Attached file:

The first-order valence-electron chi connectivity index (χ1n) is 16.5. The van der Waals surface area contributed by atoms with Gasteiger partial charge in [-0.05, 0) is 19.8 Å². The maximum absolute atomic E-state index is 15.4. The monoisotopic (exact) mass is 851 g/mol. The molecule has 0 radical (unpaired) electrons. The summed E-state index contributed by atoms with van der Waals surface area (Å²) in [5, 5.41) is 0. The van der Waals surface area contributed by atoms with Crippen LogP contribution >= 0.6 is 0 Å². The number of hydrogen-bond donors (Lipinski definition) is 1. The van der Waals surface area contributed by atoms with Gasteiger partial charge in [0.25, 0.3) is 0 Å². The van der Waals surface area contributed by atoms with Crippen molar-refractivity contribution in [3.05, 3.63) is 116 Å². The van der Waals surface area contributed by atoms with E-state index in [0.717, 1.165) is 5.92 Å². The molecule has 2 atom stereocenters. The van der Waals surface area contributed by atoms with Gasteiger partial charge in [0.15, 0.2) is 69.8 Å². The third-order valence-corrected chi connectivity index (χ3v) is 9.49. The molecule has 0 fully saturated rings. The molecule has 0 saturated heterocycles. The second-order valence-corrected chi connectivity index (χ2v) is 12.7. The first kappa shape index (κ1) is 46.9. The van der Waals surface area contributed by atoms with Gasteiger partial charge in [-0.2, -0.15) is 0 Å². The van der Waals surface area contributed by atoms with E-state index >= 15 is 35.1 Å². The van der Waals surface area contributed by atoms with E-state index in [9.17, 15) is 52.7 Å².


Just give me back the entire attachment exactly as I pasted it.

The first-order valence-electron chi connectivity index (χ1n) is 16.5. The van der Waals surface area contributed by atoms with Gasteiger partial charge in [-0.05, 0) is 19.8 Å². The maximum absolute atomic E-state index is 15.4. The monoisotopic (exact) mass is 851 g/mol. The molecule has 0 radical (unpaired) electrons. The summed E-state index contributed by atoms with van der Waals surface area (Å²) in [5, 5.41) is 0. The van der Waals surface area contributed by atoms with Crippen LogP contribution >= 0.6 is 0 Å². The number of hydrogen-bond donors (Lipinski definition) is 1. The van der Waals surface area contributed by atoms with Gasteiger partial charge in [0.25, 0.3) is 0 Å². The van der Waals surface area contributed by atoms with Crippen molar-refractivity contribution in [3.05, 3.63) is 116 Å². The van der Waals surface area contributed by atoms with E-state index in [0.717, 1.165) is 5.92 Å². The molecule has 2 atom stereocenters. The van der Waals surface area contributed by atoms with Gasteiger partial charge in [0.15, 0.2) is 69.8 Å². The third-order valence-corrected chi connectivity index (χ3v) is 9.49. The molecule has 0 fully saturated rings. The molecule has 0 saturated heterocycles. The second-order valence-corrected chi connectivity index (χ2v) is 12.7. The first kappa shape index (κ1) is 46.9. The van der Waals surface area contributed by atoms with Gasteiger partial charge in [-0.2, -0.15) is 0 Å². The van der Waals surface area contributed by atoms with E-state index >= 15 is 35.1 Å². The van der Waals surface area contributed by atoms with E-state index in [9.17, 15) is 52.7 Å².